Description Laser ablation is designed to destroy tumor tissue with the use of fiber optics that are placed directly into the tumor to deliver laser light energy into the tissue. In this study, tumor destruction will be checked using MRTI. MRTI is very similar to other MRI techniques, but instead of providing imaging data, MRTI will provide temperature data for cancerous areas in the body during the laser ablation process. If tumor temperature can be measured more accurately, the laser ablation process may be safer. Laser Ablation and the MRTI Scan: If you are found to be eligible to take part in this study, on the day you have laser ablation, you will have an intravenous (IV) line placed. You will receive sedation or general anaesthesia (drugs to make you sleep) through a needle in your vein over 1-3 hours to lessen any pain you may have during the procedure. This process will be explained to you. After receiving the anaesthesia, the following tests and procedures will be performed: - You will have a limited MRI. - Your skin will be cleaned and covered with sterile towels and sheets to lower the chance of an infection. - The doctor will use MRI scans to place a special needle (applicator) into the tumor. This applicator will be used to create heat at a high enough temperature that cells can be destroyed. Small masses may be destroyed in 1 treatment, but larger masses may require that the needle is placed several times. Each heating cycle takes less than 10 minutes. - During laser ablation, MRTI will be used to monitor the temperature within the ablation zone. The MRTI process is very similar to regular MRI. - Your heart rate and blood pressure will be measured during the entire procedure. - The entire procedure may take about 1-3 hours, depending on the size and location of your tumor. After the procedure is completed, you will be kept in the hospital for 4-6 hours for observation. You will be checked for recovery from the sedation that you received during the procedure. Once you have recovered from the procedure, you will be allowed to leave the hospital. If you have side effects from the procedure, the doctor may decide to keep you in the hospital for a longer time period for observation. Follow-Up Visits: After you have completed the procedure, you will return to M. D. Anderson for follow-up visits. About one (1) week after the laser ablation, you will have a physical exam and an X-ray. About one (1) month after the laser ablation, you will have a physical exam and a limited MRI to check the status of the disease. Length of Study: You will be considered off-study after the 1-month follow up visit. This is an investigational study. The laser ablation procedure is an FDA-approved procedure. The devices are commercially available and can be used outside research studies. The investigational part of this study involves using MRTI to check the effect of ablation on the tumor. Up to 24 participants will be enrolled in this study. All will be enrolled at M.D. Anderson.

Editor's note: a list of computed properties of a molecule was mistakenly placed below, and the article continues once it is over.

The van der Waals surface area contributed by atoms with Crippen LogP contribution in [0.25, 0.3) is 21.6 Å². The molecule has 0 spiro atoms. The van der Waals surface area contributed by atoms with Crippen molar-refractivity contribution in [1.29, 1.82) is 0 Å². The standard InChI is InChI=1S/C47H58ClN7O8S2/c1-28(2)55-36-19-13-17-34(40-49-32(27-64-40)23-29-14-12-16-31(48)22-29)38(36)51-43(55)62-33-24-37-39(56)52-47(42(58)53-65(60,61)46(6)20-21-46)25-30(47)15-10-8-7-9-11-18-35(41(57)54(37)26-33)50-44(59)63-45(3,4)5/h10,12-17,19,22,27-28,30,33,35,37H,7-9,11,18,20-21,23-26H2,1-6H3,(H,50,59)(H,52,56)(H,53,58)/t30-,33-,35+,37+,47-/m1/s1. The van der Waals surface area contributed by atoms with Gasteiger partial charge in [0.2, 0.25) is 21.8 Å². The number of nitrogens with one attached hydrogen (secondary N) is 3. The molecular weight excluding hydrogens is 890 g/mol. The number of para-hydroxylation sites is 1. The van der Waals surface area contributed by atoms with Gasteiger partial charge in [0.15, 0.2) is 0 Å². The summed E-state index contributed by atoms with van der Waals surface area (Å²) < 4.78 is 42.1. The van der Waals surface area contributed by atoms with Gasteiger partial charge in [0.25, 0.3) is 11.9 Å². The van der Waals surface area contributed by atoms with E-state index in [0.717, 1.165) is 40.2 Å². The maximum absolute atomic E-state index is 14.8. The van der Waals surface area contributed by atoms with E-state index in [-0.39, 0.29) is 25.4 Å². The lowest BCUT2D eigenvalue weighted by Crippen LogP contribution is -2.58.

Trial information was received from ClinicalTrials.gov and was last updated in July 2016.
Information provided to ClinicalTrials.gov by M.D. Anderson Cancer Center.